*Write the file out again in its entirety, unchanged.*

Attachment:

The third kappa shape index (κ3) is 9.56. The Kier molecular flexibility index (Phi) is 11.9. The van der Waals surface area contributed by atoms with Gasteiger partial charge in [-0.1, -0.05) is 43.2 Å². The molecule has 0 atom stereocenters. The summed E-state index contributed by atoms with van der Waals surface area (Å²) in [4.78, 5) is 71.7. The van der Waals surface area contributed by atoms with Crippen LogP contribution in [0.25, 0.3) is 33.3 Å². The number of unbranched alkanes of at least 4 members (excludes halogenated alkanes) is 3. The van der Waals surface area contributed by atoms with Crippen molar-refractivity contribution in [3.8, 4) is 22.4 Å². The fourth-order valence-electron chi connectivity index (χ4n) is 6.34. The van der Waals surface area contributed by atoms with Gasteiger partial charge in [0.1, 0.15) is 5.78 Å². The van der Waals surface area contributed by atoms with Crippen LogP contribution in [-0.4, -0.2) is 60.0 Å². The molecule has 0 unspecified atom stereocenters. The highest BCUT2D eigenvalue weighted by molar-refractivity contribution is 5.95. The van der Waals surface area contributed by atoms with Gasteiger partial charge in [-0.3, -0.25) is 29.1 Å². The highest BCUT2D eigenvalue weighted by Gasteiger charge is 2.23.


The third kappa shape index (κ3) is 9.56. The Kier molecular flexibility index (Phi) is 11.9. The van der Waals surface area contributed by atoms with Gasteiger partial charge in [-0.1, -0.05) is 43.2 Å². The molecule has 0 atom stereocenters. The summed E-state index contributed by atoms with van der Waals surface area (Å²) in [4.78, 5) is 71.7. The van der Waals surface area contributed by atoms with Crippen LogP contribution in [0.25, 0.3) is 33.3 Å². The number of unbranched alkanes of at least 4 members (excludes halogenated alkanes) is 3. The van der Waals surface area contributed by atoms with Crippen molar-refractivity contribution in [3.8, 4) is 22.4 Å². The fourth-order valence-electron chi connectivity index (χ4n) is 6.34. The van der Waals surface area contributed by atoms with Gasteiger partial charge in [0.1, 0.15) is 5.78 Å². The van der Waals surface area contributed by atoms with Crippen LogP contribution in [-0.4, -0.2) is 60.0 Å². The molecule has 0 unspecified atom stereocenters. The highest BCUT2D eigenvalue weighted by molar-refractivity contribution is 5.95. The van der Waals surface area contributed by atoms with Gasteiger partial charge in [-0.3, -0.25) is 29.1 Å². The highest BCUT2D eigenvalue weighted by Gasteiger charge is 2.23.